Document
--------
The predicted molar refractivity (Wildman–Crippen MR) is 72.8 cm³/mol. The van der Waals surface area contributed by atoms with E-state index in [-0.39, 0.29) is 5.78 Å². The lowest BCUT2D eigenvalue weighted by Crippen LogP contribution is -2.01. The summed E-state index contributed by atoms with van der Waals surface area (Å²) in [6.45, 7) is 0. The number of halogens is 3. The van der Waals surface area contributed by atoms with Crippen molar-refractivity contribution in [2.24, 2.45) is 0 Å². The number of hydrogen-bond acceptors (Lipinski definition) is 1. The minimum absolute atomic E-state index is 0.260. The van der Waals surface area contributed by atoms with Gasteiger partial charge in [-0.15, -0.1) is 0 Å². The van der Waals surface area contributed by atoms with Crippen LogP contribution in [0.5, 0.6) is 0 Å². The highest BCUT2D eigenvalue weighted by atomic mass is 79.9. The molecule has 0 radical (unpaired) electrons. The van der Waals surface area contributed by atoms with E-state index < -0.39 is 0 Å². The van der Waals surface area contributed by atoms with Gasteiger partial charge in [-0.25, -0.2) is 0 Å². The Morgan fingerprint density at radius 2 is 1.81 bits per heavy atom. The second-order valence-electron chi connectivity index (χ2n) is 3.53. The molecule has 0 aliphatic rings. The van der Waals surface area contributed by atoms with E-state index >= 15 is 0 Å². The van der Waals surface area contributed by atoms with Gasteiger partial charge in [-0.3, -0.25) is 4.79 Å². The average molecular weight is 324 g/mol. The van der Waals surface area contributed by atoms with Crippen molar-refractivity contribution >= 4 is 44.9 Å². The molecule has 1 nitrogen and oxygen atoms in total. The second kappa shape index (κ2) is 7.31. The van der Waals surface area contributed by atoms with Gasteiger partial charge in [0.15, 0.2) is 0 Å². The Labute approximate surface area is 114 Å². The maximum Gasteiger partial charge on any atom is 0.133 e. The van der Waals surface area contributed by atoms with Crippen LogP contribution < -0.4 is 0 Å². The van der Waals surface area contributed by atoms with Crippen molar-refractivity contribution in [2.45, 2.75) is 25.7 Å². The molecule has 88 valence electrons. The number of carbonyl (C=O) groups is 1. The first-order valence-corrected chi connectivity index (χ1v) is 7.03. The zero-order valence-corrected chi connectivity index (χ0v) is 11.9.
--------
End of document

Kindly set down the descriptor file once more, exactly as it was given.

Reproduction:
The predicted molar refractivity (Wildman–Crippen MR) is 72.8 cm³/mol. The van der Waals surface area contributed by atoms with E-state index in [-0.39, 0.29) is 5.78 Å². The lowest BCUT2D eigenvalue weighted by Crippen LogP contribution is -2.01. The summed E-state index contributed by atoms with van der Waals surface area (Å²) in [6.45, 7) is 0. The number of halogens is 3. The van der Waals surface area contributed by atoms with Crippen molar-refractivity contribution in [2.24, 2.45) is 0 Å². The number of hydrogen-bond acceptors (Lipinski definition) is 1. The minimum absolute atomic E-state index is 0.260. The van der Waals surface area contributed by atoms with Gasteiger partial charge in [-0.15, -0.1) is 0 Å². The van der Waals surface area contributed by atoms with Crippen LogP contribution in [0.5, 0.6) is 0 Å². The highest BCUT2D eigenvalue weighted by atomic mass is 79.9. The molecule has 0 radical (unpaired) electrons. The van der Waals surface area contributed by atoms with E-state index < -0.39 is 0 Å². The van der Waals surface area contributed by atoms with Gasteiger partial charge in [-0.25, -0.2) is 0 Å². The Morgan fingerprint density at radius 2 is 1.81 bits per heavy atom. The second-order valence-electron chi connectivity index (χ2n) is 3.53. The molecule has 0 aliphatic rings. The van der Waals surface area contributed by atoms with E-state index >= 15 is 0 Å². The van der Waals surface area contributed by atoms with Gasteiger partial charge in [-0.3, -0.25) is 4.79 Å². The average molecular weight is 324 g/mol. The van der Waals surface area contributed by atoms with Crippen molar-refractivity contribution >= 4 is 44.9 Å². The molecule has 1 nitrogen and oxygen atoms in total. The second kappa shape index (κ2) is 7.31. The van der Waals surface area contributed by atoms with Gasteiger partial charge in [0.15, 0.2) is 0 Å². The Labute approximate surface area is 114 Å². The maximum Gasteiger partial charge on any atom is 0.133 e. The van der Waals surface area contributed by atoms with Crippen LogP contribution < -0.4 is 0 Å². The van der Waals surface area contributed by atoms with Crippen molar-refractivity contribution in [2.45, 2.75) is 25.7 Å². The molecule has 88 valence electrons. The number of carbonyl (C=O) groups is 1. The first-order valence-corrected chi connectivity index (χ1v) is 7.03. The zero-order valence-corrected chi connectivity index (χ0v) is 11.9.